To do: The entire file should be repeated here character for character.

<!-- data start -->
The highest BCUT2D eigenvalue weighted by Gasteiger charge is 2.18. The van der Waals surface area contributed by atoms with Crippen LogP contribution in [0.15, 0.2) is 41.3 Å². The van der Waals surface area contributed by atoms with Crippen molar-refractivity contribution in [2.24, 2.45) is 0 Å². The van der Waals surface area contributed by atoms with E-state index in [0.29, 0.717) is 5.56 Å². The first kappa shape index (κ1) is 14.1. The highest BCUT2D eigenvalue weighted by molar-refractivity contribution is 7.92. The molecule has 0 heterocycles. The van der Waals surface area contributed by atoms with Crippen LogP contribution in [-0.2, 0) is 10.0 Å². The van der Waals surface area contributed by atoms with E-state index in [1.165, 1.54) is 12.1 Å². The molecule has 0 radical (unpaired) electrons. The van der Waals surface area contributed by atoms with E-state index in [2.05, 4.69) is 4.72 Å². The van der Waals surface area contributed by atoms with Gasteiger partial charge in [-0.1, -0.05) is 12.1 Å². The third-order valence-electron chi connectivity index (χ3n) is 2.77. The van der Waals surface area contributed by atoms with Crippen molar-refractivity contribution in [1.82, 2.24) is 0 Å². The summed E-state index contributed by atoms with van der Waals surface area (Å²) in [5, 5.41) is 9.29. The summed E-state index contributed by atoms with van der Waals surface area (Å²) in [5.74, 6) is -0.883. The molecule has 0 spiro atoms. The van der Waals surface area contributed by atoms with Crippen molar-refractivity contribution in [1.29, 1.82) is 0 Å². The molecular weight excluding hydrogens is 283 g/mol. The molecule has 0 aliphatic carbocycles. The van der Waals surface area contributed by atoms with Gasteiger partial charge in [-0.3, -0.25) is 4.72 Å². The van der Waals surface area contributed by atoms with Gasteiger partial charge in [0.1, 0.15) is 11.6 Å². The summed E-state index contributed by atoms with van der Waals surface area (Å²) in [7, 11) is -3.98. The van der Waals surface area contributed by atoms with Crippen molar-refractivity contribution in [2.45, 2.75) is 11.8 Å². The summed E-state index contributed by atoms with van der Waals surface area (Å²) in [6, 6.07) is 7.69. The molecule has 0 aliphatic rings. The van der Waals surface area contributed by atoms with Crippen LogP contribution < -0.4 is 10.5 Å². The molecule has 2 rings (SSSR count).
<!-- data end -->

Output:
The highest BCUT2D eigenvalue weighted by Gasteiger charge is 2.18. The van der Waals surface area contributed by atoms with Crippen LogP contribution in [0.15, 0.2) is 41.3 Å². The van der Waals surface area contributed by atoms with Crippen molar-refractivity contribution in [2.24, 2.45) is 0 Å². The van der Waals surface area contributed by atoms with E-state index in [0.29, 0.717) is 5.56 Å². The first kappa shape index (κ1) is 14.1. The highest BCUT2D eigenvalue weighted by molar-refractivity contribution is 7.92. The molecule has 0 heterocycles. The van der Waals surface area contributed by atoms with Crippen LogP contribution in [-0.2, 0) is 10.0 Å². The van der Waals surface area contributed by atoms with E-state index in [1.165, 1.54) is 12.1 Å². The molecule has 0 radical (unpaired) electrons. The van der Waals surface area contributed by atoms with E-state index in [2.05, 4.69) is 4.72 Å². The van der Waals surface area contributed by atoms with Gasteiger partial charge in [-0.1, -0.05) is 12.1 Å². The third-order valence-electron chi connectivity index (χ3n) is 2.77. The van der Waals surface area contributed by atoms with Crippen molar-refractivity contribution in [1.82, 2.24) is 0 Å². The summed E-state index contributed by atoms with van der Waals surface area (Å²) in [5, 5.41) is 9.29. The summed E-state index contributed by atoms with van der Waals surface area (Å²) in [5.74, 6) is -0.883. The molecule has 0 spiro atoms. The van der Waals surface area contributed by atoms with Crippen molar-refractivity contribution in [1.29, 1.82) is 0 Å². The molecular weight excluding hydrogens is 283 g/mol. The molecule has 0 aliphatic carbocycles. The van der Waals surface area contributed by atoms with Gasteiger partial charge in [-0.3, -0.25) is 4.72 Å². The van der Waals surface area contributed by atoms with Gasteiger partial charge in [0.1, 0.15) is 11.6 Å². The summed E-state index contributed by atoms with van der Waals surface area (Å²) in [7, 11) is -3.98. The van der Waals surface area contributed by atoms with Crippen molar-refractivity contribution in [2.45, 2.75) is 11.8 Å². The summed E-state index contributed by atoms with van der Waals surface area (Å²) in [6, 6.07) is 7.69. The molecule has 0 aliphatic rings. The van der Waals surface area contributed by atoms with Crippen LogP contribution < -0.4 is 10.5 Å². The molecule has 2 rings (SSSR count).